Thanks for the comments. I am calling the inlay "bolection" simply because it is the same method used on the Greene & Greene panels and that is what they called it. Intarsia also seems to fit, but I'm not sure if that is actually inlaid and raised above the panels, or just he knitting together of pieces.
I drew my inlay out on paper, then made many copies of it. I then milled some inlay stock to various thicknesses, and taped about three pieces of the thin wood together with the drawing on top of the stack held together with double-stick tape. I used a scroll saw to cut the main shape as well as the interior cuts of each piece. I then had around 3 copes for each inlay piece, and chose the best combination of wood grain and thickness to best fit the inlay. I sanded the edges of each final inlay piece, and then used them to trace a fine line on the panel. I routed the panel with that line, and then fit the pieces into each routed cavity. I then shaped, sanded, and finished each inlay piece before the final glue and setting of each inlay piece.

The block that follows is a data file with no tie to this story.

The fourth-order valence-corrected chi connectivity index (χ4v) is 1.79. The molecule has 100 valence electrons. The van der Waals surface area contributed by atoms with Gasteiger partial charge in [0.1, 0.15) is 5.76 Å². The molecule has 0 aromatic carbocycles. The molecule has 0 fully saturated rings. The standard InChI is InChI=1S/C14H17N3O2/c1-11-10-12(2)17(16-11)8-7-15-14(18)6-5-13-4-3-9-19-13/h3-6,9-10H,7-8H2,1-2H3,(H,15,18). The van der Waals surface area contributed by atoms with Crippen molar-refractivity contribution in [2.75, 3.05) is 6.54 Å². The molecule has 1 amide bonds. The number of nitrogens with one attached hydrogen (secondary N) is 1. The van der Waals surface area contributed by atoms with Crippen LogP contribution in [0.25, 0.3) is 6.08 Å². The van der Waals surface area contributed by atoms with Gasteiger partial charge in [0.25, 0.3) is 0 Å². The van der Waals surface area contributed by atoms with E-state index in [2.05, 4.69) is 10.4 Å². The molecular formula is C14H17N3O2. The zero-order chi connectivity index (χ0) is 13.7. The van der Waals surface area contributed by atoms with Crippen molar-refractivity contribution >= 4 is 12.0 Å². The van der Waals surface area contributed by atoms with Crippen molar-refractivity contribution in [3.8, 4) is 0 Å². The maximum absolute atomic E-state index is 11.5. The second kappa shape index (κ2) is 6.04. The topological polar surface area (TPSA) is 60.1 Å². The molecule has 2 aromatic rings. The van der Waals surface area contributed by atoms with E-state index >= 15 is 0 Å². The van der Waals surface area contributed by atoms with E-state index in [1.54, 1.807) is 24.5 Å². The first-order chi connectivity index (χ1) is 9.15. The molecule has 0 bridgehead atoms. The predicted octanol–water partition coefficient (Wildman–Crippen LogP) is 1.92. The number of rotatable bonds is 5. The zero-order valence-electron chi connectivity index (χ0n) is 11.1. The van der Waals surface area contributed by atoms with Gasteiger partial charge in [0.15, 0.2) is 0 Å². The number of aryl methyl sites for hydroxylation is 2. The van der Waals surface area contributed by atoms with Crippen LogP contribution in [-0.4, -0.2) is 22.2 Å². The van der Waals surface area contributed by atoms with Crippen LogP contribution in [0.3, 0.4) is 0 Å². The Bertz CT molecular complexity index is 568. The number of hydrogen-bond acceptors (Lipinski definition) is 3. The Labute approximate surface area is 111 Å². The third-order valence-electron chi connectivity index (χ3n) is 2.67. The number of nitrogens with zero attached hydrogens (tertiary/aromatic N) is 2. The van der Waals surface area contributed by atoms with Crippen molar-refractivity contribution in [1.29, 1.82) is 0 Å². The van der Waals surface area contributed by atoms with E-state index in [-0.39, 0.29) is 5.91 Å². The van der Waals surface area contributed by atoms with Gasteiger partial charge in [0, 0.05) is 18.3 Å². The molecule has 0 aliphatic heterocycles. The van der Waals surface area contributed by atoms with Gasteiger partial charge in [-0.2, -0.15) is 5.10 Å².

I couldn't find much on this process either, so this was done by trial and error, so hopefully this explanation helps someone.
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